Rare amber reveals Sal tree hasn’t changed much in 17 million years
Researchers said the biomolecules called terpenoids that were preserved in amber are produced and used by plants to interact with its immediate biotic environmentmumbai Updated: Sep 08, 2017 23:40 IST
In a first, Indian scientists discovered unaltered biomolecules from a 17-million-year-old amber from a sedimentary rock in Mizoram. The amber, a fossilised resin, was produced by a sal tree which is found in India and Southeast Asia.
“In geological samples, biomolecules in old amber become impermeable with time. But this is an exceptional preservation because all biomolecules were intact, as they were protected against oxidation and decomposition,” said lead investigator Suryendu Dutta, associate professor, department of earth sciences, Indian Institute of Technology – Bombay (IITB). “Amber with biomolecules that have stayed intact for 17 million years has never been reported.”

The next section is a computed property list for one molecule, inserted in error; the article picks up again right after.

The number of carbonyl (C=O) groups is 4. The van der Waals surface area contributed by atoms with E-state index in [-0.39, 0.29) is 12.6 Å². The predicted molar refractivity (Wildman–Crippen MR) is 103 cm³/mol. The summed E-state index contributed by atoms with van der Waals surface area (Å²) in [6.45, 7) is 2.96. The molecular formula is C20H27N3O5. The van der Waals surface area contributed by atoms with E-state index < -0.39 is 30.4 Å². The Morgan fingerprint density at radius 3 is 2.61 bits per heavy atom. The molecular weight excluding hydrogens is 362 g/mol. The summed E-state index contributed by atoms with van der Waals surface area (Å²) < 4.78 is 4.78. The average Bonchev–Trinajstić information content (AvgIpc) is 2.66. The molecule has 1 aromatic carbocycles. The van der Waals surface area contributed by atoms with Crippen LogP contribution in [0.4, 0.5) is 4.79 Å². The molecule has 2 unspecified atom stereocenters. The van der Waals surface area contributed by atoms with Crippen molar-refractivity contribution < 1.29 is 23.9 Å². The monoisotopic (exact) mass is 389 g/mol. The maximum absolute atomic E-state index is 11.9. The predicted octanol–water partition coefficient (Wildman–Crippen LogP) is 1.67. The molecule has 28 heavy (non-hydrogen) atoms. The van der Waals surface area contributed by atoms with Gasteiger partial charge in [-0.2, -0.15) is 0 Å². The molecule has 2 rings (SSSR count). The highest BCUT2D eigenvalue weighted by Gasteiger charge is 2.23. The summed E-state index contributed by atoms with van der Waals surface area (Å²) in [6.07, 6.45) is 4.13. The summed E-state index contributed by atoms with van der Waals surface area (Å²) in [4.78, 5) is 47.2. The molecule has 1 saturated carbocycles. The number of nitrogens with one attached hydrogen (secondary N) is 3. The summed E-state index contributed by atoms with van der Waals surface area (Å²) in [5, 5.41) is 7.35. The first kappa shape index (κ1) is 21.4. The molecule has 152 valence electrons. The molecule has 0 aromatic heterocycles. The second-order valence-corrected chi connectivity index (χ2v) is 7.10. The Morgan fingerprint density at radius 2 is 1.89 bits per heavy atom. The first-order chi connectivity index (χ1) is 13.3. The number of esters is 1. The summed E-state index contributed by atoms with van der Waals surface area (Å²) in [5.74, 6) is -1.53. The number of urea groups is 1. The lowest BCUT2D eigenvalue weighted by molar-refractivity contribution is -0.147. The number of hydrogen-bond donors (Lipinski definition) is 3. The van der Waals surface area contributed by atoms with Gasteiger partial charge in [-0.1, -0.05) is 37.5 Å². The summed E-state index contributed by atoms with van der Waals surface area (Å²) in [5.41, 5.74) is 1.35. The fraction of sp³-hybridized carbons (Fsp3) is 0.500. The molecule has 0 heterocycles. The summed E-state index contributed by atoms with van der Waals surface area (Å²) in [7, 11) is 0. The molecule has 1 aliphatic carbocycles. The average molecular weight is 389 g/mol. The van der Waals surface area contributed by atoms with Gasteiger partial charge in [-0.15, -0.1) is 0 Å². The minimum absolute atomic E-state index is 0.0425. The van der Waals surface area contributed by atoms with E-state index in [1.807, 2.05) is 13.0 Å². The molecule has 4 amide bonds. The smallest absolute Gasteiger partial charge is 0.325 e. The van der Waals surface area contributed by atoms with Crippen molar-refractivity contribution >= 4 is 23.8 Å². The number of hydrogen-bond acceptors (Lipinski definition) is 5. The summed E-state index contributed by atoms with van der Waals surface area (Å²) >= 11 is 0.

Researchers said the biomolecules called terpenoids that were preserved in amber are produced and used by plants to interact with its immediate biotic environment. These molecules, through their aroma, protect plants when attacked by herbivores, insects or pathogens by repelling them. The aromas of some molecules also attract pollinators.
“We found that the biomolecules, used by the modern species of this tree family, are the same as the 17-million-year-old amber. It is evident from this study that the tree family had evolved the biosynthetic mechanisms to produce these volatile molecules in geological deep-time. The significance of this study is that biomolecules can be preserved for a very long time in geological samples in rocks,” said Dutta.
The study led by IIT-B along with the Birbal Sahni Institute of Palaeosciences, Lucknow and Mizoram University, was published in Scientific Reports on Friday.
Studies have shown that plants can talk to each other. “Some of the compounds present in this amber sample signifies or suggests that this plant family also communicated with each other,” said researchers.
The team said the research work oﬀers a new approach to unravel the geological evolution of chemically-mediated interactions between plants and their immediate biotic environment.